Let them believe that your true beauty is to be free.
Let them value that which least defines you
because it’s the only way they’ll find any value in you at all.

Reader Poem — Henry Medina

Henry Medina was inspired by the prompt, “Goldfish the Size of Dinner Plates Are Multiplying Like Bunnies”

Goldfish the Size of Dinner Plates Are Multiplying Like Bunnies”
(Kevin Drum, Mother Jones, 6/26/15)

I am an old man, Asian and wise. The shadows of the wisteria fall against my wrists like tattoos. My steps start a communion with the sacred morning. The sun rises like a plate enormous, reflecting thousands of rays of lights like swords of a warrior that wants to dominate the world. Only my fish, enormous and orange, wriggling calmly under my bridge, know that the battle never begins.

Reader Poem — Henry Medina

Henry Medina submitted this poem in response to the prompt, “Woman Gives Birth, Fights Off Bees, Starts Wildfire in Northern California.”

Woman Gives Birth, Fights Off Bees, Starts Wild Fire in Northern California (Joseph Serna and Veronica Rocha, LA Times Local, June 30th)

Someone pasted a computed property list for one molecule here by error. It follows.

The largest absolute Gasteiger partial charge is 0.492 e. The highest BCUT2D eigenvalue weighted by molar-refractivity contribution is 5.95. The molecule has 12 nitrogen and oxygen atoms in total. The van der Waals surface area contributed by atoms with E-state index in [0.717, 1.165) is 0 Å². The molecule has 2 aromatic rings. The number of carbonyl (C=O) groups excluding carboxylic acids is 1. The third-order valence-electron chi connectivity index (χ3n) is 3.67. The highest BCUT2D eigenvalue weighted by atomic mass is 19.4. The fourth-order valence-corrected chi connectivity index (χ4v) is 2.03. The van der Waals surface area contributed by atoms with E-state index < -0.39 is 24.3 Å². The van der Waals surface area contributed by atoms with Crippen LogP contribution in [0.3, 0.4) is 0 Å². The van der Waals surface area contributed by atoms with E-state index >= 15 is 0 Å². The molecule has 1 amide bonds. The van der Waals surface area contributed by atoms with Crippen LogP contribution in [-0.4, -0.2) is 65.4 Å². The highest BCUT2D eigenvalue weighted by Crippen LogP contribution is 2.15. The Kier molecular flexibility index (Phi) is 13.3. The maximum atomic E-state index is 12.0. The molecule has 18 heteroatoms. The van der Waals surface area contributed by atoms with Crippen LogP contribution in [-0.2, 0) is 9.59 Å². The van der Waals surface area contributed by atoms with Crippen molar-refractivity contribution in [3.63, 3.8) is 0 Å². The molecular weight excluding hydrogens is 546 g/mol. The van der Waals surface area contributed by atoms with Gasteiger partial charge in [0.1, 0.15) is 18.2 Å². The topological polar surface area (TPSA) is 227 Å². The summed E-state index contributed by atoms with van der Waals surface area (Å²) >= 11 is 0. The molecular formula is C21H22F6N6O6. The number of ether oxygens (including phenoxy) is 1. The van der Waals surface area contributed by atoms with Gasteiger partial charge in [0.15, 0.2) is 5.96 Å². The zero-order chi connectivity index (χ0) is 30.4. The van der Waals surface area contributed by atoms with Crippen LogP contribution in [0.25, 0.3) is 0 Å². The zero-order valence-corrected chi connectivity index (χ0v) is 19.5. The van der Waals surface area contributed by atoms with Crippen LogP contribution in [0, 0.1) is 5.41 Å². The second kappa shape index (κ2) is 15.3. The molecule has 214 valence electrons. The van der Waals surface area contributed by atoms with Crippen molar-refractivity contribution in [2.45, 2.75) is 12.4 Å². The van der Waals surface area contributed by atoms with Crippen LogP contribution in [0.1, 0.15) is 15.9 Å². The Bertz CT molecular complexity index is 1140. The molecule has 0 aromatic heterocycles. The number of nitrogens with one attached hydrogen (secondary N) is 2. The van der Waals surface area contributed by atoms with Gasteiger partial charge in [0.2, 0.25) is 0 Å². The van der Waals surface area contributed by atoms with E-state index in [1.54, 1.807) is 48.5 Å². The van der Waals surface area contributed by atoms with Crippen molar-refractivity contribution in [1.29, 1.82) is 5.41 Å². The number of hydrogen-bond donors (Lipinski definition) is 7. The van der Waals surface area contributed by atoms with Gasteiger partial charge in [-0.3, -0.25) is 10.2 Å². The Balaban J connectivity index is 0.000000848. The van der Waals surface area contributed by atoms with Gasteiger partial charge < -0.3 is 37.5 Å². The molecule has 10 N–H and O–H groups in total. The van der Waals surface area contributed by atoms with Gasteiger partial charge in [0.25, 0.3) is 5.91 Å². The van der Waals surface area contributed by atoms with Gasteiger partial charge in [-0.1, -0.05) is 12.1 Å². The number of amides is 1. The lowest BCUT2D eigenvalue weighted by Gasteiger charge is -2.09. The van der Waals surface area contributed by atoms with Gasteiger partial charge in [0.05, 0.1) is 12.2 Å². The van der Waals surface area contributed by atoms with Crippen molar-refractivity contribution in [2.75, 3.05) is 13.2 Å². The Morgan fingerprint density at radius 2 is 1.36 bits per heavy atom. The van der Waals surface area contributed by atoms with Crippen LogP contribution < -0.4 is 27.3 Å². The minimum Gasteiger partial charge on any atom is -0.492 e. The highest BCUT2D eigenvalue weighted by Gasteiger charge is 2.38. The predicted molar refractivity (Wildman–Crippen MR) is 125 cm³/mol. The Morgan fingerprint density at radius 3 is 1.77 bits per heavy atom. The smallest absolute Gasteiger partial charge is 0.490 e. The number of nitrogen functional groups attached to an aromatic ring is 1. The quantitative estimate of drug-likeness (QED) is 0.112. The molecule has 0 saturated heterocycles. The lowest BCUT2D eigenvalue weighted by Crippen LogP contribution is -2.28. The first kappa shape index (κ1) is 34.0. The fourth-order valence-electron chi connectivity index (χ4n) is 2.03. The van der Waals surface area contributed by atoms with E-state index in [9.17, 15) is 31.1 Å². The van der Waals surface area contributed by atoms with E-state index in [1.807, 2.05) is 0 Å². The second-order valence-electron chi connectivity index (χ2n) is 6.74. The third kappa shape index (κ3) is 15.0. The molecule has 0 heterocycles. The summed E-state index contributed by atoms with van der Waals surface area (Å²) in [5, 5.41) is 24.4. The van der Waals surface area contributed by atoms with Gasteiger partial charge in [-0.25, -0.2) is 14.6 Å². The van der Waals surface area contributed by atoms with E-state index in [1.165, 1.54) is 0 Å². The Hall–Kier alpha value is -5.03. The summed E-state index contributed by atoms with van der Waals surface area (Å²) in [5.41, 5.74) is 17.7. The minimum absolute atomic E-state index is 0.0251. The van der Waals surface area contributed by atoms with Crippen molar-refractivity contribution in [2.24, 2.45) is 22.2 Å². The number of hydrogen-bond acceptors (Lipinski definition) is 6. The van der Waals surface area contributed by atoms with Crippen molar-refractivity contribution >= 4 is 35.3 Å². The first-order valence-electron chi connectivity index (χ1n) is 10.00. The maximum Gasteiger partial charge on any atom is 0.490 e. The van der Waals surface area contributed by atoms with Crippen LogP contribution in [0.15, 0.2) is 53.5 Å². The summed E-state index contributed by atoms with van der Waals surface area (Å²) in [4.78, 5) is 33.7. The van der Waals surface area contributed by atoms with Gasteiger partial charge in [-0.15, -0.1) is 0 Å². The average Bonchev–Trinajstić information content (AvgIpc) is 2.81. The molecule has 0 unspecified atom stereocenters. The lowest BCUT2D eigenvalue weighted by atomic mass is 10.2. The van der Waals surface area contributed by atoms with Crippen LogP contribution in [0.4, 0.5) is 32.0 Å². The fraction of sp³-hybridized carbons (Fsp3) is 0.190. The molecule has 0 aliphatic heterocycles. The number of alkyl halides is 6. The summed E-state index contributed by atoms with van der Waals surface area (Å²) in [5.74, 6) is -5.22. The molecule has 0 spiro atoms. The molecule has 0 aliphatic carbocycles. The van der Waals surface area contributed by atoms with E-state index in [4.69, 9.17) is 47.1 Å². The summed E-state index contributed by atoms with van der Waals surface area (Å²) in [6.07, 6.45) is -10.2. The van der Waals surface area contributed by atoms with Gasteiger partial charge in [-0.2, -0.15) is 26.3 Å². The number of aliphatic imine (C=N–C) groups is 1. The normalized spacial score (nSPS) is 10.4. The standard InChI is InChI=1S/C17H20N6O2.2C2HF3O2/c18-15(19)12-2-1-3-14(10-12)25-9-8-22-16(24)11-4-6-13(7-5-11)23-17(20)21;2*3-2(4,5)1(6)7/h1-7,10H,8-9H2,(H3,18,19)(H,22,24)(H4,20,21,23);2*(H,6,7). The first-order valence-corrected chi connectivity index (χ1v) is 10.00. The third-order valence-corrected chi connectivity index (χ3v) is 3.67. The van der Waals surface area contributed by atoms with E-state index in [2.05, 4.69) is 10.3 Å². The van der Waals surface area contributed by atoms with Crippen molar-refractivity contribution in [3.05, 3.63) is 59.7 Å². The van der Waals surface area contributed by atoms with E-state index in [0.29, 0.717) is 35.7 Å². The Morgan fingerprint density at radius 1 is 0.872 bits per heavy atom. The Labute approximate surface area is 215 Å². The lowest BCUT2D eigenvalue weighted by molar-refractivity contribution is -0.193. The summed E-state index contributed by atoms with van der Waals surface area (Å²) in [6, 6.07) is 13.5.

Has it ever occurred to you that we live in a Salvador Dali painting? For example, your dog exploded with a buzz of hornets, and your mother’s umbrella is an eternal fire. Yesterday a cascade of skin passed by my house like a sidewalk, and images from the mirror skated over it like couples in love. Among so much entangled hair there are black telephones that we can use to call the dead. And that woman so sad, why does he keep looking at me? Doesn’t she realize that her face popped from my toaster like a piece of bread, happy and ready to smell the world?

Reader Poem — Henry Medina

Henry Medina wrote the following poem in response to the prompt, “What Gaining a Leap Second Means for the Hummingbird.”

What Gaining a Leap Second Means For a Hummingbird (Nicholas St. Fleur, New York Times, 6/30/15)

I added a grain of sand to the beach, and the sea groaned under the burden. I subtracted a ray of light, and the star collapsed like a pile of sticks on my lap. O delicate world, please take me down from this spider web that has me suspended over a copper-colored sea, where my shadow appears and disappears with each sunset and sunrise. And now how to cope with an extra second? The hummingbird suspended at the level of my face does not decide if it wants to drink of me or not. In that second of doubt, my heart breaks.